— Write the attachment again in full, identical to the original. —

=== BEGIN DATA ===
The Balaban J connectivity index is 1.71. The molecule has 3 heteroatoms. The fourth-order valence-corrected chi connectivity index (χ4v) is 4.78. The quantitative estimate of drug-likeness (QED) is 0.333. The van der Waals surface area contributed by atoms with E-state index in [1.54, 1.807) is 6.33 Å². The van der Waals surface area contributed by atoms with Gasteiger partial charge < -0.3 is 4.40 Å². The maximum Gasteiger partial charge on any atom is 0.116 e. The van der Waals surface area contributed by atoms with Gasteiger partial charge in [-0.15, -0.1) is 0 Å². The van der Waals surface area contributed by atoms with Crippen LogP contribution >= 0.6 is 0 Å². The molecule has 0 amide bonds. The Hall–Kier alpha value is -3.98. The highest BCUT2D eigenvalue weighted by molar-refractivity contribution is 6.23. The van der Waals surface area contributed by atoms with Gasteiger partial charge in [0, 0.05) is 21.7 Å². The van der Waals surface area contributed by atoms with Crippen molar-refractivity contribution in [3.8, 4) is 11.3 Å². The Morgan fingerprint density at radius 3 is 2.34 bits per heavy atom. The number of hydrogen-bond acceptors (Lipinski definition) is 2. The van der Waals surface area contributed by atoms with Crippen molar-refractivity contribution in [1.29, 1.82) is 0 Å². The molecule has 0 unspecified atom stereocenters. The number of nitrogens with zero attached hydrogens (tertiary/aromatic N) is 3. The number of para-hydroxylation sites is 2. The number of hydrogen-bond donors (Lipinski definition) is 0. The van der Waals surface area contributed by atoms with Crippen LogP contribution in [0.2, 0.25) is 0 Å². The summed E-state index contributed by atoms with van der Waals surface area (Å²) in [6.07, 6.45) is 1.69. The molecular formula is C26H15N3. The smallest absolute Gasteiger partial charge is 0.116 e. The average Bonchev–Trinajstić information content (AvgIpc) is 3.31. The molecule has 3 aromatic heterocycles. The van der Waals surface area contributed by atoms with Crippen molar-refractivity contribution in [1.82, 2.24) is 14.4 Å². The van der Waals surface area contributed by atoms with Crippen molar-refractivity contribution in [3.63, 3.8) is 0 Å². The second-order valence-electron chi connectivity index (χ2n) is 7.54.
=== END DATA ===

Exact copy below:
The Balaban J connectivity index is 1.71. The molecule has 3 heteroatoms. The fourth-order valence-corrected chi connectivity index (χ4v) is 4.78. The quantitative estimate of drug-likeness (QED) is 0.333. The van der Waals surface area contributed by atoms with E-state index in [1.54, 1.807) is 6.33 Å². The van der Waals surface area contributed by atoms with Gasteiger partial charge < -0.3 is 4.40 Å². The maximum Gasteiger partial charge on any atom is 0.116 e. The van der Waals surface area contributed by atoms with Gasteiger partial charge in [-0.15, -0.1) is 0 Å². The van der Waals surface area contributed by atoms with Crippen LogP contribution >= 0.6 is 0 Å². The molecule has 0 amide bonds. The Hall–Kier alpha value is -3.98. The highest BCUT2D eigenvalue weighted by molar-refractivity contribution is 6.23. The van der Waals surface area contributed by atoms with Gasteiger partial charge in [0, 0.05) is 21.7 Å². The van der Waals surface area contributed by atoms with Crippen molar-refractivity contribution in [3.8, 4) is 11.3 Å². The Morgan fingerprint density at radius 3 is 2.34 bits per heavy atom. The number of hydrogen-bond acceptors (Lipinski definition) is 2. The van der Waals surface area contributed by atoms with Crippen molar-refractivity contribution in [1.29, 1.82) is 0 Å². The molecule has 0 unspecified atom stereocenters. The number of nitrogens with zero attached hydrogens (tertiary/aromatic N) is 3. The number of para-hydroxylation sites is 2. The number of hydrogen-bond donors (Lipinski definition) is 0. The van der Waals surface area contributed by atoms with Crippen LogP contribution in [0.2, 0.25) is 0 Å². The summed E-state index contributed by atoms with van der Waals surface area (Å²) in [6.07, 6.45) is 1.69. The molecular formula is C26H15N3. The smallest absolute Gasteiger partial charge is 0.116 e. The average Bonchev–Trinajstić information content (AvgIpc) is 3.31. The molecule has 3 aromatic heterocycles. The van der Waals surface area contributed by atoms with Crippen molar-refractivity contribution in [1.82, 2.24) is 14.4 Å². The van der Waals surface area contributed by atoms with Crippen molar-refractivity contribution in [3.63, 3.8) is 0 Å². The second-order valence-electron chi connectivity index (χ2n) is 7.54.